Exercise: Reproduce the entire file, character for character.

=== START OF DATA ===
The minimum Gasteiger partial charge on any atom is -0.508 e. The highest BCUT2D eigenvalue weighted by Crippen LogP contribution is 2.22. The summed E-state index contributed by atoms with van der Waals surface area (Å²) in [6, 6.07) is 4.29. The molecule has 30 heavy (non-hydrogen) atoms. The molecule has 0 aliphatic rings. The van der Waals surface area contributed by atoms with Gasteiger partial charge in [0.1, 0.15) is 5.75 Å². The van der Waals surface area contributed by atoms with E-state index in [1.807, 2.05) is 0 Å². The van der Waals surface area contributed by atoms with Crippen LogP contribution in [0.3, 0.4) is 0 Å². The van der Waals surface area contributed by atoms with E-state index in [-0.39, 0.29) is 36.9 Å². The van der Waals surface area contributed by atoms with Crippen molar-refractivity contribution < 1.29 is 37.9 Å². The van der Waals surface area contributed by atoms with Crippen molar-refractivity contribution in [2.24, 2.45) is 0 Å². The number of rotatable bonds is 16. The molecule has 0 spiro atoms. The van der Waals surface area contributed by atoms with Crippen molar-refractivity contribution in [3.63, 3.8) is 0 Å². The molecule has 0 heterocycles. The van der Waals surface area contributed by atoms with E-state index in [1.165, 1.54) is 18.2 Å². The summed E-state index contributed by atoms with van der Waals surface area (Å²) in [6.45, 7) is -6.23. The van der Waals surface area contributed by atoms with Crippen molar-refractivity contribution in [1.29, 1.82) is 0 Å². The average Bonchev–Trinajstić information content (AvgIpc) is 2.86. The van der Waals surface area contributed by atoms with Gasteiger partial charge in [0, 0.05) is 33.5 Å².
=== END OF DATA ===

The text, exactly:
The minimum Gasteiger partial charge on any atom is -0.508 e. The highest BCUT2D eigenvalue weighted by Crippen LogP contribution is 2.22. The summed E-state index contributed by atoms with van der Waals surface area (Å²) in [6, 6.07) is 4.29. The molecule has 30 heavy (non-hydrogen) atoms. The molecule has 0 aliphatic rings. The van der Waals surface area contributed by atoms with Gasteiger partial charge in [0.1, 0.15) is 5.75 Å². The van der Waals surface area contributed by atoms with E-state index in [1.807, 2.05) is 0 Å². The van der Waals surface area contributed by atoms with Crippen LogP contribution in [0.3, 0.4) is 0 Å². The van der Waals surface area contributed by atoms with E-state index in [-0.39, 0.29) is 36.9 Å². The van der Waals surface area contributed by atoms with Crippen molar-refractivity contribution < 1.29 is 37.9 Å². The van der Waals surface area contributed by atoms with Crippen molar-refractivity contribution in [2.24, 2.45) is 0 Å². The number of rotatable bonds is 16. The molecule has 0 spiro atoms. The van der Waals surface area contributed by atoms with Crippen molar-refractivity contribution in [3.63, 3.8) is 0 Å². The molecule has 0 heterocycles. The van der Waals surface area contributed by atoms with E-state index in [1.165, 1.54) is 18.2 Å². The summed E-state index contributed by atoms with van der Waals surface area (Å²) in [6.45, 7) is -6.23. The van der Waals surface area contributed by atoms with Crippen molar-refractivity contribution in [1.29, 1.82) is 0 Å². The average Bonchev–Trinajstić information content (AvgIpc) is 2.86. The van der Waals surface area contributed by atoms with Gasteiger partial charge in [0, 0.05) is 33.5 Å².